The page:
4 The record articles

Residual Risk and Hazardous Air Pollutants – Why the Rules of the Game Can Change

Posted: August 4th, 2014

Author: All4 Staff 

The U.S. Environmental Protection Agency (U.S. EPA) maintains a website that identifies dates of upcoming rulemakings in various stages (Notice of Proposed Rulemaking; Final Rule, etc.) to be published in the Federal Register. A review of this website reveals that several upcoming proposed rules and final rules are associated with Residual Risk and Technology Review (RTR) Amendments to National Emission Standards for Hazardous Air Pollutants (NESHAP). Furthermore, as described in ALL4’s blog posted on June 30, 2014, U.S. EPA recently published revisions to two (2) NESHAPs for the petroleum industry related to an RTR. Most environmental professionals are familiar with NESHAPs, which are commonly referred to as maximum achievable control technology (MACT) standards, and are codified at 40 CFR Part 63. The Part 63 NESHAPs have been in effect since the 1990s, so what is happening with these regulations and what exactly does RTR mean? To answer that question, we first must go back to the 1990 amendments to the Clean Air Act (CAA), and review the approach established to regulate HAPs.

Brief History of NESHAPs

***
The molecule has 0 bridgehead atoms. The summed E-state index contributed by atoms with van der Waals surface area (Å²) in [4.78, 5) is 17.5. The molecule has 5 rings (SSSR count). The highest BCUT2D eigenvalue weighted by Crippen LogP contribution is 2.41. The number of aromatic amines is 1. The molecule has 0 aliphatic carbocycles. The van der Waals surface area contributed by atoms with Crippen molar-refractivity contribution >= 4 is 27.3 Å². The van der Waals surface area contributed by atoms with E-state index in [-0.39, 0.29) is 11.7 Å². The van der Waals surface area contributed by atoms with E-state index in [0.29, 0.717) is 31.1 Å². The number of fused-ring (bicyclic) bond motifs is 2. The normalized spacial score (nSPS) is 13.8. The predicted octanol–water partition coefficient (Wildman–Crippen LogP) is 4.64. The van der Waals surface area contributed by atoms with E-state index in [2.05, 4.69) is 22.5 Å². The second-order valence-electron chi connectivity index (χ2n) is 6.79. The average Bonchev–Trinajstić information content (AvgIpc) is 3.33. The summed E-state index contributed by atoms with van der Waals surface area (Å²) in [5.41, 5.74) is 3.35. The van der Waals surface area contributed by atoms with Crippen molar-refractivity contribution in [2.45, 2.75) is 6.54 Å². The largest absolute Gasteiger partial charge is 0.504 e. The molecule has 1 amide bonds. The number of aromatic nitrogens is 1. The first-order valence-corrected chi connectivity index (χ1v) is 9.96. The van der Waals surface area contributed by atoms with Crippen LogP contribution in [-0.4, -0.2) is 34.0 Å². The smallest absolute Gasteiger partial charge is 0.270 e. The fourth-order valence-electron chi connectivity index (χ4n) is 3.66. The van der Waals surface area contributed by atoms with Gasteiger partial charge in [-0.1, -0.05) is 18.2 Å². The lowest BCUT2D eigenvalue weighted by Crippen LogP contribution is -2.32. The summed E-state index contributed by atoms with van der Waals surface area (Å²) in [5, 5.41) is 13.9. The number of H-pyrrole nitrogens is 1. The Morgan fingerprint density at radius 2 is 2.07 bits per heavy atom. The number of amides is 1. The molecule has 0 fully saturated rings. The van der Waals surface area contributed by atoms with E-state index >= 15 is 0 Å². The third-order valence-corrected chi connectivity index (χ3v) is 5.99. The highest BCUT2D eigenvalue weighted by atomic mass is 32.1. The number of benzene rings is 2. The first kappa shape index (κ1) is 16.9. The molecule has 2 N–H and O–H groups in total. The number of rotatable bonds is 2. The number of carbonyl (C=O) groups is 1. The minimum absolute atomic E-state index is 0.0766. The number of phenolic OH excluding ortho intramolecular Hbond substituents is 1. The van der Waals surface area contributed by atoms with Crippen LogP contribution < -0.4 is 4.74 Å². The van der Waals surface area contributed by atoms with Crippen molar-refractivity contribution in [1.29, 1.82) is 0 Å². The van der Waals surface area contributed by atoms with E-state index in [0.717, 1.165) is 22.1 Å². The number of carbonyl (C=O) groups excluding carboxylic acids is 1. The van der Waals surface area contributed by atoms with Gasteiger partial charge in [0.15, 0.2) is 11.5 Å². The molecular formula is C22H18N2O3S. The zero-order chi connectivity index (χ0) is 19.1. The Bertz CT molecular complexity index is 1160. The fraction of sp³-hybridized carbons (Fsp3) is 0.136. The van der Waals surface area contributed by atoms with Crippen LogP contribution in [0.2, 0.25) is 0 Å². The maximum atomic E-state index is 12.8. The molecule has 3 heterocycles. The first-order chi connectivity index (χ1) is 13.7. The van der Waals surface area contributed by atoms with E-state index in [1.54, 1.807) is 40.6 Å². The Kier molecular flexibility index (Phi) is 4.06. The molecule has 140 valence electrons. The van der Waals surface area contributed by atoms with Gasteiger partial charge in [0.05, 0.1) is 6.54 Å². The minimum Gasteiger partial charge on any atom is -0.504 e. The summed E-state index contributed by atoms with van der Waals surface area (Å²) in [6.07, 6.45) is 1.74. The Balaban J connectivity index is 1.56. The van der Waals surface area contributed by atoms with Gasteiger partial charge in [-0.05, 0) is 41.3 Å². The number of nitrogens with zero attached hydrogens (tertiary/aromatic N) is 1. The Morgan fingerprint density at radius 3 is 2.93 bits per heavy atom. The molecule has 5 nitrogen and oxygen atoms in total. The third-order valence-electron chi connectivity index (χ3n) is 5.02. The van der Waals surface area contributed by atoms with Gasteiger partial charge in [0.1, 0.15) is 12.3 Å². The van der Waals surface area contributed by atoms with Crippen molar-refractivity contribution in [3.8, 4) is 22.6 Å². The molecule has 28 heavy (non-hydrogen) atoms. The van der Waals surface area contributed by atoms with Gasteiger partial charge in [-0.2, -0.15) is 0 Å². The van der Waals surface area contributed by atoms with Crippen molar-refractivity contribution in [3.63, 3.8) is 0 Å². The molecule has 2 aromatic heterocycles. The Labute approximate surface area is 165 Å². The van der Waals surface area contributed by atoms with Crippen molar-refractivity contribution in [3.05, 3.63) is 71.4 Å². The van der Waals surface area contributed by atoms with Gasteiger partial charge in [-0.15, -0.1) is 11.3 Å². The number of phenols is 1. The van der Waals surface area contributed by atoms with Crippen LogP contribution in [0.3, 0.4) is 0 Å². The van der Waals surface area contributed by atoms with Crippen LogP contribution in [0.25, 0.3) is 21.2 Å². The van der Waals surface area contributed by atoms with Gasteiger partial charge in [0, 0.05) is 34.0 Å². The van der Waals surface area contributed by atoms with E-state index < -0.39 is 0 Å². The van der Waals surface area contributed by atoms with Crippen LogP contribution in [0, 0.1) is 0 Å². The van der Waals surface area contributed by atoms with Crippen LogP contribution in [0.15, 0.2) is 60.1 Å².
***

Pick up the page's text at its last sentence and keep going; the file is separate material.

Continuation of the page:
Under the CAA of 1970, hazardous air pollutants (HAPs) were regulated by a risk-based program and NESHAPs were established for individual pollutants at a level that would ensure the protection of public health with “an ample margin of safety.”[1] These standards were codified at 40 CFR Part 61; for example, Subpart E to 40 CFR Part 61 contains standards for mercury emissions from stationary sources that process mercury ore to recover mercury; use mercury chlor-alkali cells to produce chlorine gas and alkali metal hydroxide; and incinerate or dry wastewater treatment plant sludge. The approach established under the 1990 amendments to the CAA changed course, requiring the development of technology-based emission standards for categories of sources (e.g., Subpart S to 40 CFR Part 63 established NESHAPs for the pulp and paper industry). These technology-based NESHAPs must reflect the maximum degree of HAP emission reductions achievable after considering cost, energy requirements, and non-air quality health and environmental impacts.[2] The MACT standards are in the form of design, equipment, work practice, or operational standards, and the minimum control level for a NESHAP is referred to as the “MACT floor.” It is interesting to note that the MACT floor is established on a pollutant-by-pollutant basis. Under a pollutant-by-pollutant approach, U.S. EPA sets limits based on the best performance of individual plants for individual pollutants rather than the best performing plant across all the pollutants. This approach has been the bane of industry for several years and has been the impetus behind multiple litigation actions. Until April 2013, industry has been unsuccessful in overturning this approach, largely due to legal actions related to a MACT standard for medical waste incinerators, in which the courts have denied industry petitions to revise the approach because they did not raise the issue in the public comments on the original 1997 incinerator MACT standard. However, in April 2013, the door may have been opened to revise the approach due to industry opposition to the Utility MACT standard because that standard is a new standard for a new source category – stay tuned.[3]